Gerald Aardsma of ICR states that modern science has rejected geocentricity due to its adoption of relativity. Gerald E. Aardsma, “Geocentricity and Creation,” Impact, No. 253 (July 1994), Institute for Creation Research.
Geradus D. Bouw, “Derivation of the Geocentric Equations for a Daily-Rotating Universe,” Biblical Astronomer, number 142. Gerardus D. Bouw, A Geocentricity Primer, The Biblical Astronomer,  2004. In discussing the MM test of the Earth’s motion, Arndts says, “The Michaelson-Morley experiment produces a null result. The straightforward interpretation of these data is that the [E]arth rests motionless in the ether. In spite of the fact that researchers are unable to show that the [E]arth is moving, many scientists feel compelled to assume that the [E]arth is in motion” (Russell T. Arndts, Geocentricity, Relativity and the Big Bang, Lindquist Books, 2008, 34).
Luka Popov, “A Newtonian-Machian Mathematical Analysis of Neo-Tychonian Model of Planetary Motions,” European Journal of Physics, 34 (January 2013), 282-391.
Isaac Newton, Proposition 43. In his Proposition 43, outside of Principia, Newton stated that a geocentric system is possible in which the Earth is the center and the universe rotates around the Earth. This was quoted in a paper by Roman Catholic apologist, Robert Sungenis, “How Can the Larger Sun Rotate Around the Smaller Earth?” February 19, 2016, www.galileowaswrong.com.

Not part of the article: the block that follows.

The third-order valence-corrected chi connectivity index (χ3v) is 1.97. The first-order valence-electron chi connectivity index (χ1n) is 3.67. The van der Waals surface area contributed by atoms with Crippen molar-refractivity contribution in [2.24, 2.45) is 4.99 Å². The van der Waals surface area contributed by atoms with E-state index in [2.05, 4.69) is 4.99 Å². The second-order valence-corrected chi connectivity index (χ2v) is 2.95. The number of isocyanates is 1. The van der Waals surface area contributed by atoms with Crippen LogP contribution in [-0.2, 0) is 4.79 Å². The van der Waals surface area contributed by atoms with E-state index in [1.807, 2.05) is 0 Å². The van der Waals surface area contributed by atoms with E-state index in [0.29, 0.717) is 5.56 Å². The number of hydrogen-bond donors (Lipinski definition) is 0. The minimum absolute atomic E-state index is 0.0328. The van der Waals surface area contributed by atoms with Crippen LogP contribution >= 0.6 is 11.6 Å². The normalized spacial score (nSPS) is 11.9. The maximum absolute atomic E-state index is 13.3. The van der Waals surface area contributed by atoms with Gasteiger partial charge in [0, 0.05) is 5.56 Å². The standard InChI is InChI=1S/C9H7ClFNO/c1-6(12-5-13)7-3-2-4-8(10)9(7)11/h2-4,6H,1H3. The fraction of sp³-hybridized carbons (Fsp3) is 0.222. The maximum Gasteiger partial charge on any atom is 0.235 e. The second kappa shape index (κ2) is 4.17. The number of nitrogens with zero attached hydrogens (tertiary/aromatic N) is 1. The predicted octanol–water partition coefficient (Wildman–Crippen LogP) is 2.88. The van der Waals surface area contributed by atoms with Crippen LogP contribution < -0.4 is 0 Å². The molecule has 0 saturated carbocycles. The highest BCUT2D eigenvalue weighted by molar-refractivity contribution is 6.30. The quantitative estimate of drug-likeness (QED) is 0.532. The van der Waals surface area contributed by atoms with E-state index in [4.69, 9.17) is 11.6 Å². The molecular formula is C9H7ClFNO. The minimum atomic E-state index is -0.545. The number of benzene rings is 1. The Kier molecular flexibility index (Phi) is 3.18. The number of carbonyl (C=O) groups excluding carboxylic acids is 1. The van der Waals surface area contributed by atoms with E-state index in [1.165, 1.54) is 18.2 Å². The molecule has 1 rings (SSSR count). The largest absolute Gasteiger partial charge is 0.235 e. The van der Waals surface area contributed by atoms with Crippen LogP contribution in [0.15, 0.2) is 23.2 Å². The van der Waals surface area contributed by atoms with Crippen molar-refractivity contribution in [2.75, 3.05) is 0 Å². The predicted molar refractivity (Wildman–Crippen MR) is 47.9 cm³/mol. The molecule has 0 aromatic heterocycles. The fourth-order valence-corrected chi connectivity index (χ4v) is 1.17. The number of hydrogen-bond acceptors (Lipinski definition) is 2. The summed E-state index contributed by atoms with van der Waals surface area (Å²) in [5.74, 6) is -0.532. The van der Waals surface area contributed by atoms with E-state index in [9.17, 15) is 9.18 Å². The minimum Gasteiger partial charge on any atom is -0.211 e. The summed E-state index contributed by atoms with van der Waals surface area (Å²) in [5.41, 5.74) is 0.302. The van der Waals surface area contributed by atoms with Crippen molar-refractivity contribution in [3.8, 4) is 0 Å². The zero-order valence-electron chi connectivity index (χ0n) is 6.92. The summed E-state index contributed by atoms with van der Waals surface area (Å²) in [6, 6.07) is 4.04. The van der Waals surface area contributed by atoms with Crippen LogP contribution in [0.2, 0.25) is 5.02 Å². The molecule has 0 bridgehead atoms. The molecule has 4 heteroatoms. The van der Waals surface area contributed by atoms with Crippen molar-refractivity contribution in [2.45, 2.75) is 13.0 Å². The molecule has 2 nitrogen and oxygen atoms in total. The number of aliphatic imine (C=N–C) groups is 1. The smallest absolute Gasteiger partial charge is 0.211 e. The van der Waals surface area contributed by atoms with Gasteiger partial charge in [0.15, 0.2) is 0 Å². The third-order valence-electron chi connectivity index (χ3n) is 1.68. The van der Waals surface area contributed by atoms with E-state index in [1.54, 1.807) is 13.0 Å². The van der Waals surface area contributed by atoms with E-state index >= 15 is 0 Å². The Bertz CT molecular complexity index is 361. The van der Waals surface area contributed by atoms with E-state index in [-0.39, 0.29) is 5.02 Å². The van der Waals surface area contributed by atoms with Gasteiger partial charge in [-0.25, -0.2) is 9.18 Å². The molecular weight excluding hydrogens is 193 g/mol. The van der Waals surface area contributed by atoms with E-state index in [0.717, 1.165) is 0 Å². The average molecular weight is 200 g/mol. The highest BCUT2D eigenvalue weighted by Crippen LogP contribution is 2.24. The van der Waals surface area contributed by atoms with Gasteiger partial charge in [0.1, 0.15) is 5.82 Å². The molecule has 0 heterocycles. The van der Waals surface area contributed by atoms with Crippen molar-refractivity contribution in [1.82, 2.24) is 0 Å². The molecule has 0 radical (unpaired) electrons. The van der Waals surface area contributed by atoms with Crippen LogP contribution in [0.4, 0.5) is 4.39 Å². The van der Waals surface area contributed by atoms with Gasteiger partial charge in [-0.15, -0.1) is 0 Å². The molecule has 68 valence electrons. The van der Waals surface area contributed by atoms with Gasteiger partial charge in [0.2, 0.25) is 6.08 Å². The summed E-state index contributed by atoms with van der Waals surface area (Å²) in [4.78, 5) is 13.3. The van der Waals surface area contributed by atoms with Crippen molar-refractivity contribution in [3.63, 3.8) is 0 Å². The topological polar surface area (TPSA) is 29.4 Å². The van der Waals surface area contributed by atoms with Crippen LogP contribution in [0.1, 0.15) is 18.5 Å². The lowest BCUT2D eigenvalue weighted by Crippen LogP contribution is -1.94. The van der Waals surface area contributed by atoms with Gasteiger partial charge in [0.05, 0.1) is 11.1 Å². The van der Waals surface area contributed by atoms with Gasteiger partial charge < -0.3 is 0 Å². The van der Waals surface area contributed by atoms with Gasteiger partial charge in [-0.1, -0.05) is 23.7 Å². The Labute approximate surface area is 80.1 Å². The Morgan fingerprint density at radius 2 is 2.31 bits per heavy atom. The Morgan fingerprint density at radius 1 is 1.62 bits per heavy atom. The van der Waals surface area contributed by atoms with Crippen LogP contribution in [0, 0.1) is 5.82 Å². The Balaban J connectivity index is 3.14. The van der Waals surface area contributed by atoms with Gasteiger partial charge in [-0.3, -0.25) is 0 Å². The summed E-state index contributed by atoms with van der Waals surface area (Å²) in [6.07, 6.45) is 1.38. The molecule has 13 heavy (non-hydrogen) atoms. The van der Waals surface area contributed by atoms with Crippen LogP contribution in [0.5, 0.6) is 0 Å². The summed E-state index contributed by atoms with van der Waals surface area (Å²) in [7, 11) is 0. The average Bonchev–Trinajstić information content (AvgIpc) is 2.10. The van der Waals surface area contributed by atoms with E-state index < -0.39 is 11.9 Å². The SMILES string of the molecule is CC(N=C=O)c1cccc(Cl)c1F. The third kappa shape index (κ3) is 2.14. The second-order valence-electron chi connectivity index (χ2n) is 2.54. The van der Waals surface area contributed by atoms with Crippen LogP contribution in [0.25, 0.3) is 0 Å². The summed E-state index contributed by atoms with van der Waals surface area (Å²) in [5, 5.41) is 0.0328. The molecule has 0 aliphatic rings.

Arndts, 17–32. Arndts states that some authors mistakenly believe the MM experiment was designed to test for the existence of an ether, but the purpose of the test was to measure the speed of light through the ether. Another perspective states, M-M attempted to measure differences in the speed of light coming from different directions due to the presence of the ether around the earth. When no difference in the speed of light was detected, several explanations were possible. (1) there was no ether. (2) the earth was not moving. This last possibility was so intolerable an idea that the scientific community ultimately concluded that there was no ether. It also led to acceptance of Einstein’s theory that the speed of light was absolute. – Editor.
Supposedly, and observer can detect this acceleration by looking out the window of his accelerating elevator.
A. S. Eddington, Space, Time and Gravitation, Cambridge UP, 1921, 39.
This statement was given in a speech “Ether and the Theory of Relativity,” given in Berlin in 1920. This was reprinted in Sidelights on Relativity, Methuen, 1922. Thomas L. Swihart, Quantitative Astronomy, Prentice Hall, 1992, 258-262.
In addition to showing contradictions in relativity theory, Arndts includes a discussion of four tests designed to confirm special relativity theory and their failures to do so (91-115). For an additional review of contradictions in relativity theory and the four experiments, see Malcom Bowden, True Science Agrees with the Bible, 445-481. Bowden also supports the geocentrism model, which is clearly taught in the Bible, and he reports on an experiment in 1913 by Sagnac that showed results consistent with their being an ether that surrounds the Earth, contrary to Einstein who abandoned it (449-515).
Tipler, Modern Physics, 118-119. E is total energy, h is Planck’s constant, and ν is the frequency of the photon.
Erwin Schrödinger, What is Life? & Other Scientific Essays, Doubleday Anchor Books, 1956, 177. Sancho Panza was a character in Don Quixote.
Erwin Schrödinger, Science & Humanism, Cambridge UP, 1952, 17.
Schrödinger, Science & Humanism, 25.